The impression given was that of a temple burgled by blaspheming reprobates. But Australian politicians were having none of it. A draft official document published online by an adviser to the Malaita Provincial Government of Premier Daniel Suidani suggested that China was considering some military presence in The Solomons. In its current form, Beijing would be able to send police, armed police and military personnel.
The Canberra establishment got antsy: What were those wicked freedom-hating representatives of the Middle Kingdom up to? This was, after all, part of the Australian backyard they were poking their noses in. The response was predictable and quick: a promise of AU$20 million in extra aid, the creation of a spanking new radio network, budget support and an extension of the Solomons International Assistance force.
Spoon-full measures about sovereignty were readily distributed through the press outlets and public. Australian Trade Minister Dan Tehan, the sober side of government paranoia, suggested that The Solomons was at risk of losing its sovereignty to China. Australia, in contrast, had made sure that everything it had done enhanced “the sovereignty of Pacific nations, to make sure everything we’re doing is to help and support them when it comes to their sovereignty.” The great regional helper, and local hope.
This was so clotting in arterial richness it ignored the fact that Australia’s own sovereignty, auctioned off to US troop rotations, base expansion, nuclear-powered submarines and Pine Gap, is not an example to emulate.
Australia’s Pacific backyard has become, over time, a default extension of US power, with Australian personnel keeping their eyes peeled at the incursions of any rivals. Australia’s relationship with the Pacific is also one governed by a traditional donor-charity relationship, lately characterised by a hunger for interference.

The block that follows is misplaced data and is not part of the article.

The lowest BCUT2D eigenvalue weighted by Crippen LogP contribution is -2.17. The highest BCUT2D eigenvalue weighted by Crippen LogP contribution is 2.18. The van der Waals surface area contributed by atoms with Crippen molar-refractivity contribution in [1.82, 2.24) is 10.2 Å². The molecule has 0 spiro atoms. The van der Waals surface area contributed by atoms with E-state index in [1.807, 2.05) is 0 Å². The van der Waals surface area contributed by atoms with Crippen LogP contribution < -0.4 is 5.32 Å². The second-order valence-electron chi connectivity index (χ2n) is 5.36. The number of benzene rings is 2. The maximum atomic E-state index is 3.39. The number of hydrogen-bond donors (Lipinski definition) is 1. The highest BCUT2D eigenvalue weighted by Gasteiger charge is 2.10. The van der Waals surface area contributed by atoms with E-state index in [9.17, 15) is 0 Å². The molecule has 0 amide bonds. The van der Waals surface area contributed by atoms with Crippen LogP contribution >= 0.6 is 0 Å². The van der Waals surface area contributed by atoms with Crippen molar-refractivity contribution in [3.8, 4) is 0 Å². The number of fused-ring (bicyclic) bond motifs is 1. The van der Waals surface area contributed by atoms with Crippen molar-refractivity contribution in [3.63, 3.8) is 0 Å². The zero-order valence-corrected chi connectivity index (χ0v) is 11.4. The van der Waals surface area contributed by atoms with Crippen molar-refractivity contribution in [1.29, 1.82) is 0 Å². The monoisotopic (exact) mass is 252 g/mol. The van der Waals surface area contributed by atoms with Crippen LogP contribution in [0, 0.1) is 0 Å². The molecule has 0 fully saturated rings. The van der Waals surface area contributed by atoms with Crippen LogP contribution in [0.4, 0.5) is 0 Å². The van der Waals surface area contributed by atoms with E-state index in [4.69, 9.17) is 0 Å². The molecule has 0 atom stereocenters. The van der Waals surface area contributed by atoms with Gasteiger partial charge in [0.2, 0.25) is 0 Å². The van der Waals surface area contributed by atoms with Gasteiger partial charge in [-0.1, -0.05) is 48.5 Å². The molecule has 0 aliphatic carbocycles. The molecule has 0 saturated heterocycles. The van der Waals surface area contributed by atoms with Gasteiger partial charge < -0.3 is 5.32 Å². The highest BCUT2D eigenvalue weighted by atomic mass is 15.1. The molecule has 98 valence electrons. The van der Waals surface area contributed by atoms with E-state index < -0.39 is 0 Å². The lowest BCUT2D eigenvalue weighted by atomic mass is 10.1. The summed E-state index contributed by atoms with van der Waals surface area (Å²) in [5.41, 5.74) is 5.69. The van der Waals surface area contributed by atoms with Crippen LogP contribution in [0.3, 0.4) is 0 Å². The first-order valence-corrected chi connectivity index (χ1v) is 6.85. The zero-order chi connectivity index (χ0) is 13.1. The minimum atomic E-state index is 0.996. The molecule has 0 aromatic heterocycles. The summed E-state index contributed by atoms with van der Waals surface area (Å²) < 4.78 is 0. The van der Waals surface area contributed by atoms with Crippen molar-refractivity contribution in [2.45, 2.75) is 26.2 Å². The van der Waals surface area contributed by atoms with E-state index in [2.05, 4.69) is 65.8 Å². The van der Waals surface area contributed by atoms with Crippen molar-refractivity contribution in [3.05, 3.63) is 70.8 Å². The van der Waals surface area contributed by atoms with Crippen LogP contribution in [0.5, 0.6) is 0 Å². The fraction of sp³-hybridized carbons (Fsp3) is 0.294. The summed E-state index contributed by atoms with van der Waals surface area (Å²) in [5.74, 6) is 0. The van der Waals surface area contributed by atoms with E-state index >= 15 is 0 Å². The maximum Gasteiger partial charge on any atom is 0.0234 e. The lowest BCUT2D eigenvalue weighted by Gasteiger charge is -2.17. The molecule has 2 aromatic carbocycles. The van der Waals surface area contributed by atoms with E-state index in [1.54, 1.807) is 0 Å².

The most prominent interference in The Solomons, even if it came in the form of a request by various officials in the country, was the 2003 intervention by Australia to arrest the implosion of what was uncharitably termed a “failed state”. Prime Minister John Howard stated in July 2003 that, “We know that a failed state in our region, on our doorstep will jeopardise our own security.”
Cheering on this change of heart for an intervention was the Australian Strategic and Policy Institute, Washington’s cashed-up megaphone in Canberra. The situation had, wrote Elsina Wainwright with stern warning, “paralysed the country’s capital, stifled its economy, disrupted government, discouraged aid donors, and inflicted suffering and hardship on its people. It had virtually ceased to function as an effective national entity.”
The Regional Assistance Mission to Solomon Islands (RAMSI) was marketed as an exercise of generous paternalism, speckled with good traces of self-interest. It signalled a sharp departure from Australia’s previous policy that had been more disposed to the sovereignty of South Pacific states, if only because keeping one’s hands clean was a good idea.